A group of 1970s graduates returns to campus to rebuild the living pyramid of their student days.
Last September, several living bricks from the human pyramid pictured above returned to campus to re‐enact a moment from their student days and renew long‐lapsed relationships.
This group of friends who met at Mizzou in the 1970s were just that. Friends. Not Greek brothers and sisters, scholars of a particular academic discipline, or fans of a sport. They hung out together; talked; listened to music; tippled; smoked (sometimes legal substances); swam (sometimes unattired); threw Frisbees; and generally caught on to life in their times of “Lean on Me” and “Bridge Over Troubled Water.”
Several of them lived in rental units on Rosemary Lane and Bass Avenue. The apartment at 1402 Rosemary was so much a headquarters that they christened the place Rosemary, called it by name and otherwise personified it. “Rosemary was our patron saint of good times, our mistress of serendipity. She wouldn’t tolerate routines or ruts,” says Mark Thornhill, BA ’75, who organized the reunion. Rosemary’s decree that party conversations must be uninhibited and wide‐ranging led to a few scrapes between the friends. And on a beautiful spring day, she might suggest moving furniture into the front yard and spending the day there.
In their 1970s snapshot, the Rosemary‐Bass gang might not appear to be destined for greatness. But their stories — like the time they ran off party crashers by playing an album of dry‐witted monologues by New England fishermen — suggest their cleverness and resourcefulness. Among their number are a banker, cartoonist, two photographers, publisher, broadcaster, surgeon, artist, architect, nurse and psychologist.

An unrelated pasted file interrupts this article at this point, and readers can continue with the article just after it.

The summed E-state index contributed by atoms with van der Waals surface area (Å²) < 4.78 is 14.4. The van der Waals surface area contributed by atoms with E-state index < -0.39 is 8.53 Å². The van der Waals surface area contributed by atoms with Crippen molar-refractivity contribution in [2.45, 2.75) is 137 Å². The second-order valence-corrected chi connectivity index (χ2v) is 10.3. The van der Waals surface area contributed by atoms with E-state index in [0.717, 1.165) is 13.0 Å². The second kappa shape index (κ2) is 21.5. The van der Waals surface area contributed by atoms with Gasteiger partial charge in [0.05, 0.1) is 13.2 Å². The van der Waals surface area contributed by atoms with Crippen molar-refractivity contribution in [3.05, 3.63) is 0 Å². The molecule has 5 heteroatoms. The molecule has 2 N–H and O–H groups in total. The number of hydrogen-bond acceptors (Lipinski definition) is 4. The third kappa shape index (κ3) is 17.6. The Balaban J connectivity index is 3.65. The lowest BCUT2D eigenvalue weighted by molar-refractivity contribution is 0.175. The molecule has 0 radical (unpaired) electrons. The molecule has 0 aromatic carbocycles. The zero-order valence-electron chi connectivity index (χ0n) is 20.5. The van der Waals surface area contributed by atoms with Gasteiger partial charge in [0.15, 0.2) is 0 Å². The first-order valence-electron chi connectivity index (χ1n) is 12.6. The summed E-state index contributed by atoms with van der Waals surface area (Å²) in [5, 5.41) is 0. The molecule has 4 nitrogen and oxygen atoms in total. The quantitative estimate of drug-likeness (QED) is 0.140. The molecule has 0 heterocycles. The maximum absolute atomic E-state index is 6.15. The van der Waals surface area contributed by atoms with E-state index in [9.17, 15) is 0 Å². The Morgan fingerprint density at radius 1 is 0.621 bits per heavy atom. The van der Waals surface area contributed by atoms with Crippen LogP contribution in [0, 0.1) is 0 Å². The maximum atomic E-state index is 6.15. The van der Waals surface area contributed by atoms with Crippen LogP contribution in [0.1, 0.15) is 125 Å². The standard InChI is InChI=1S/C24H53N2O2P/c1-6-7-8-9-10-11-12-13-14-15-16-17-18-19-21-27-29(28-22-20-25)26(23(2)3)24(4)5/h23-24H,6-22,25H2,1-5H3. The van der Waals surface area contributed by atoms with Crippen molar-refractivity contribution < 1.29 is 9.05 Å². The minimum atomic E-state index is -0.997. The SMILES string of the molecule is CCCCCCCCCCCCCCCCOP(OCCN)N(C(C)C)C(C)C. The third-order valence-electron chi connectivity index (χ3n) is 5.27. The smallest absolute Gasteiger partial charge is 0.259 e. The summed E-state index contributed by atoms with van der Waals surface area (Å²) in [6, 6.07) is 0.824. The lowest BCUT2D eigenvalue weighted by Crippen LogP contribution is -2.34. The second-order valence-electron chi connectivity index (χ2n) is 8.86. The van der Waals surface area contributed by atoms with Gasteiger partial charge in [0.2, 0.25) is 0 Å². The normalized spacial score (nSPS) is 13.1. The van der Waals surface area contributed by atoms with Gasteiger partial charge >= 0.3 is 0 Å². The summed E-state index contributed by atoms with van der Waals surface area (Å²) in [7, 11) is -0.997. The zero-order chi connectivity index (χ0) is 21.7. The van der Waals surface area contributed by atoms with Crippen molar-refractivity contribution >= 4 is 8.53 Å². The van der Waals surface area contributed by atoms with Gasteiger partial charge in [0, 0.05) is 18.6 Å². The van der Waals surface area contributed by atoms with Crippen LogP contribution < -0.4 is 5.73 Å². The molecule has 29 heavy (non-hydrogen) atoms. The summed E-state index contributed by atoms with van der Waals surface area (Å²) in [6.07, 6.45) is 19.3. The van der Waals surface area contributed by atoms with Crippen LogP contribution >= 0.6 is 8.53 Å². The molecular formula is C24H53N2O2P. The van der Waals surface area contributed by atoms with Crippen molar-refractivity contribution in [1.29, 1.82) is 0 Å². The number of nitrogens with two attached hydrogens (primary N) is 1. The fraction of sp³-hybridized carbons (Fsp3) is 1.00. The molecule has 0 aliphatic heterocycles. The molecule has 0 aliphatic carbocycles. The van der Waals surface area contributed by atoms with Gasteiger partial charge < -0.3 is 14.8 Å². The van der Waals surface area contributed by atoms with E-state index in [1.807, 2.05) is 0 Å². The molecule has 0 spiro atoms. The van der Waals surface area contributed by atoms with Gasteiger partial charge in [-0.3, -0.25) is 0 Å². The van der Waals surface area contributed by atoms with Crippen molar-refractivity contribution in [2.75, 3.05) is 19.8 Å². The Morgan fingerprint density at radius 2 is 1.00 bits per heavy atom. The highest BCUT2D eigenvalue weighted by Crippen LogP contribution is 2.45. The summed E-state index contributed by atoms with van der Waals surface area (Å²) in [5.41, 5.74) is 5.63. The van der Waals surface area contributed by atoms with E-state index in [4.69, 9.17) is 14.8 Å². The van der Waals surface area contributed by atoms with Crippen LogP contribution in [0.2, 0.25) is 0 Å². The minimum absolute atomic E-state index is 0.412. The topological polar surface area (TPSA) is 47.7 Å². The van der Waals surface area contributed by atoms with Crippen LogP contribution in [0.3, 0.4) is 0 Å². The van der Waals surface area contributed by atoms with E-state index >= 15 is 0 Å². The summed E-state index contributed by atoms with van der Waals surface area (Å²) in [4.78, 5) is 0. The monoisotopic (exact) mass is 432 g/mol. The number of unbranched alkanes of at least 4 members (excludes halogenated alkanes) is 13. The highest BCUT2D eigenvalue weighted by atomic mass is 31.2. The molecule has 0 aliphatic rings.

Of all their youthful schemes and follies, building a human pyramid at Rock Bridge State Park in 1974 seems to have become their emblem. Their friendship was enough to bring several of them back to Francis Quadrangle Sept. 15. They recreated the pyramid as best they could, mindful of middle‐aged bones, and filling in for missing friends with spouses and children.
Back in ’74, they never completed the original pyramid. Despite multiple tries and the powers invested in Maria Johnson’s Superman T‐shirt (climbing tower on left), she never made the summit. However, the project’s fundamental optimism might be what Karen Walsh, Arts ’74, meant when she said of the group’s bond, “Certainly, this is not the end.”